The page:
Ivy cleared her throat in reproach, and Nina broke eye contact with me to stare at her for a long, slow moment, the smaller woman quietly asserting her dominance until Ivy looked away. “All the victims had a large quantity of their blood drained from them, as you see here,” Nina said, turning back to the body. “The first victims showed evidence of being held against their wills: split fingernails, bondage marks, bruises, cuts, contusions. They resisted their capture and restraint. Evidence points to one to six days’ worth of torture. The moulage was old, but we’re fairly confident that none of the victims was killed where we found them.”
The man before me looked worn, in the dry air his dead eyes starting to sink back. The moulage here was clean, too, or Ivy would have said something. I couldn’t see emotion imprinted on the world, but vampires could. Most moulages faded with the sun, but murder left a stronger impression that could last weeks or even centuries if the crime was heinous enough and the spirit desperate to continue life. It was the source of ghosts—most times.“Where were the others found?” Ivy asked, and Nina aggressively took the packet of papers from her, handing them back with a page of photos flipped open.
“The first victims were at an abandoned school,” Nina said as she looked down at the page, her jaw tense at Ivy’s subtle refusal to accept her authority. “It had been built on property that had once been a cemetery. Like this,” she said, her gaze lifting to the surrounding bare trees as if seeing it in another time. “It’s one of the ties between the crimes. The second victim, who we found first, was in the driveway of a museum.”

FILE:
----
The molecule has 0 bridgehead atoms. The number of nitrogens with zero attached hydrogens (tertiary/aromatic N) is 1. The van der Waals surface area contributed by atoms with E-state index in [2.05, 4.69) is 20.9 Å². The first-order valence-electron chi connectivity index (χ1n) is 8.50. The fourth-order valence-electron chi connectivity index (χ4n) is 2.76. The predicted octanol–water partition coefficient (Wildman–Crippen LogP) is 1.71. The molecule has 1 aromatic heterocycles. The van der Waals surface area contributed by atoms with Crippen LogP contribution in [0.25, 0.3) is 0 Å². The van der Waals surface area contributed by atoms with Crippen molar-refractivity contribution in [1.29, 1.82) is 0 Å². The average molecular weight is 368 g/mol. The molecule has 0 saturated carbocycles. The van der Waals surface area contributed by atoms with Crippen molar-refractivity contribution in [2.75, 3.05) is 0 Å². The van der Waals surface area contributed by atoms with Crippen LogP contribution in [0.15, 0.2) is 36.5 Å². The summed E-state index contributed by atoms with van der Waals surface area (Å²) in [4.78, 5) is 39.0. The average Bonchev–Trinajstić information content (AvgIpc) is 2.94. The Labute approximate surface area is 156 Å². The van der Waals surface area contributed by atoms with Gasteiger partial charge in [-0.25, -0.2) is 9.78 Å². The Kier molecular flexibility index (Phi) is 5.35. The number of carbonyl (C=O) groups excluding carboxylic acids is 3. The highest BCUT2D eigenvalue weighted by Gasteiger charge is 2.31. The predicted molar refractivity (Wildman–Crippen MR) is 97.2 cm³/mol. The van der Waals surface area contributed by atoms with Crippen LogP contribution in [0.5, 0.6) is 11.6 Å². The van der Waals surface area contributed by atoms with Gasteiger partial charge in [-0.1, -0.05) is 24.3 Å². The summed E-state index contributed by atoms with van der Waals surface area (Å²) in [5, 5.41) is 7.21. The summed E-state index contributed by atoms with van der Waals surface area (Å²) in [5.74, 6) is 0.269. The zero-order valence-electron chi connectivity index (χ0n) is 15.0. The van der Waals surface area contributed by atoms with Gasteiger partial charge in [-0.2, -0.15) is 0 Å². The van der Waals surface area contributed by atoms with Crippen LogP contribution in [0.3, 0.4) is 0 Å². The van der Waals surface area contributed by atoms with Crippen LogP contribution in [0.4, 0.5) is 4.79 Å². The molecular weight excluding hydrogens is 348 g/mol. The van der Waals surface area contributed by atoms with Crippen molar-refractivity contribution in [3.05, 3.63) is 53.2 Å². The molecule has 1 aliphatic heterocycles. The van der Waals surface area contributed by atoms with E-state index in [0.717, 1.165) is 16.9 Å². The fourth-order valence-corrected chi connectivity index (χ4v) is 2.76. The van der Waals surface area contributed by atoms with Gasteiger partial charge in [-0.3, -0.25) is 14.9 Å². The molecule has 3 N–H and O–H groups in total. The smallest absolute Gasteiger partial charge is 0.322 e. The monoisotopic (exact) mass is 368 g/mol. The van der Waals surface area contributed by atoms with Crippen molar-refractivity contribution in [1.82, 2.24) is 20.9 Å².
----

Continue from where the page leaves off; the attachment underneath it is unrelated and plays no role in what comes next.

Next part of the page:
“Let me guess,” Jenks said snidely. “It was built on an old grave site.”
Nina inclined her head, smiling with her teeth hidden. “Cincinnati is riddled with abandoned churchyards. Bodies were moved a lot, and not always back into the ground.”
Brow furrowed, I thought of our own graveyard, attached to the church. I didn’t want a body showing up there, especially not one with hooves and horns.
I didn’t even know this man’s name, and I carefully stepped over a blood-soaked cord holding his, ah, hoof so I could see his back, forcing myself to look closer to try and make sense of this. A hint of a tail made my stomach clench. I’d caught a glimpse of the school photo before Ivy turned away, and it made me even more uneasy. The pentagram surrounding the body here was the same they’d used at the school. It was fairly common in the higher charms, but drawing it in blood wasn’t. Someone was playing at being a demon.
“The victims at the school were decomposing badly when we found them,” Nina said, distracting me, “but they had clearly been restrained. The second victim had been kept sedated. We don’t know about this man. The tests haven’t been run yet, but he’s clearly been held against his will.”
Jenks took off from my shoulder, his wings clattering in anger. “Decomposed!” he exclaimed, clearly disgusted. “In this weather? Just how long had they been dead?”
Nina ignored his anger. “The three at the school had been dead somewhere between eight and ten days. We know they went missing on the fourth, but we aren’t sure how long they were dead before we found them Tuesday.”
Tuesday? Like three days ago Tuesday?
“Tink loves a duck!” Jenks exclaimed. “What have you been doing? Sitting on your thumb and spinning?”